Zinke also has “firsthand experience in trying to solve” problems faced by the Interior Department and has “shown he understands the need for the department to be a partner of Alaska and our Western states,” Murkowski said.
U.S. Senator Jon Tester (D-MT), dismayed by Zinke’s apparent turnaround, met with him in January for assurance that, as Interior Secretary, he would stand by his promise to safeguard public land access and also uphold measures like the Land and Water Conservation Fund. Tester said he was satisfied with Zinke’s answer at their meeting; he later voted to confirm Zinke as Interior Secretary.
Since January, Zinke has attracted further scrutiny over his interest in a “multi-use” land policy that would weigh outdoor recreation, logging, mining, and drilling equally.
He also drew criticism for his stance toward Bears Ears National Monument. Several Utah Representatives and Senators, including Orrin Hatch (R-UT), have pleaded with Zinke to advocate limiting or reversing the designation of Bears Ears.
Bears Ears is at the heart of a battle between the state of Utah and the outdoor recreation industry, part of the larger debate over the value of public lands. Earlier this month, the organizers of Outdoor Retailer announced they would no longer host their twice-a-year trade show in Utah and would not consider the state for future events. The event draws 50,000 people on average and contributes $45 million to the state and local economy. Neighboring states, including Montana and Colorado, are actively campaigning to become Outdoor Retailer’s new home. Indeed, Colorado Governor John Hickenlooper and both of the state’s U.S. Senators penned a letter to the organizers, highlighting their state’s commitment to public lands and the outdoor recreation industry.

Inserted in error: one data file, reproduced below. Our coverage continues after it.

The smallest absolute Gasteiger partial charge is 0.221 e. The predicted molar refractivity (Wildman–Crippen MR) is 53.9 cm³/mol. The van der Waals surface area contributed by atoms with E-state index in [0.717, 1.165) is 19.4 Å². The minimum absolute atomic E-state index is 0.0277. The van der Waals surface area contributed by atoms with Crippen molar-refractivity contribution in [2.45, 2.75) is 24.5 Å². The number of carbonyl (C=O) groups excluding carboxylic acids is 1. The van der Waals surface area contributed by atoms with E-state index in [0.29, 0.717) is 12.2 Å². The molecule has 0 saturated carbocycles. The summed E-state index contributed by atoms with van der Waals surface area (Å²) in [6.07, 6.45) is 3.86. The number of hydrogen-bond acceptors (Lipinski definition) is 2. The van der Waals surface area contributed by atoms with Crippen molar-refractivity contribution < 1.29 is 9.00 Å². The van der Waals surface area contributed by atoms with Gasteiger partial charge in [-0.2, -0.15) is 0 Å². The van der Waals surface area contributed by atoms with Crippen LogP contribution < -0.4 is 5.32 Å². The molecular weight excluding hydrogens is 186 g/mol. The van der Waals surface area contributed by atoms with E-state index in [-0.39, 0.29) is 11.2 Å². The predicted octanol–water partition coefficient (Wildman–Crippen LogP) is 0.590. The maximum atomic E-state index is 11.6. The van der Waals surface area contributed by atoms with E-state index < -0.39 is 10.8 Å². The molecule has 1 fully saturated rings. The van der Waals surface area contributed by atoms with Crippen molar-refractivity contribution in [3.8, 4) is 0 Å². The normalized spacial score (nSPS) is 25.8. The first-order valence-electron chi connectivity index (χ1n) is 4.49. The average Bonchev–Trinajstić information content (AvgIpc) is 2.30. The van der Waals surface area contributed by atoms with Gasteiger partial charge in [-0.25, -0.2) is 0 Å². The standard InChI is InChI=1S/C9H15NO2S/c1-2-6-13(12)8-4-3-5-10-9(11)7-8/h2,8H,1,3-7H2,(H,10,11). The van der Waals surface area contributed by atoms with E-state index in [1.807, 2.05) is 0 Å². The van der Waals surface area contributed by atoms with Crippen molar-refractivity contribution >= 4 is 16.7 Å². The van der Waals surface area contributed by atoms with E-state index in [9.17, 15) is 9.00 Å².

Finally, during his confirmation hearing, Zinke drew praise and criticism for his stance on climate change. Although he averred it was happening (citing a recent experience in Glacier National Park watching glaciers recede “during lunch”) and that human activity is a major contributor, he added he believes “there’s debate in what that [human] influence is.”
As mentioned, Zinke’s resignation means a special election for Montana, with each party surveying a crowded field of viable candidates. There’s another element of electoral angst that’s emerged recently: the question of whether to conduct the election via mail. State senator Steve Fitzpatrick (R-Great Falls) recently introduced legislation that would mandate an all-mail ballot. According to the Bozeman Daily Chronicle, the bill passed a vote in the Senate.
Montana GOP Chairman and state senator Jeff Essmann recently sounded the alarm on all-mail ballots, saying they would give Democrats an unfair advantage, citing “their ability to organize large numbers of unpaid college students and members of public employee unions.” Montana Democratic Party executive director Nancy Keenan accused Essmann of fomenting voter suppression.
Essmann is not alone in his criticism. State representative Sharon Stewart-Peregoy (D-Crow Agency) said an all-mail ballot would curtail Native Americans’ ability to vote.
Fitzpatrick shot back at Essmann, saying that Republicans aren’t disadvantaged, citing all-mail ballots conducted in many local government elections.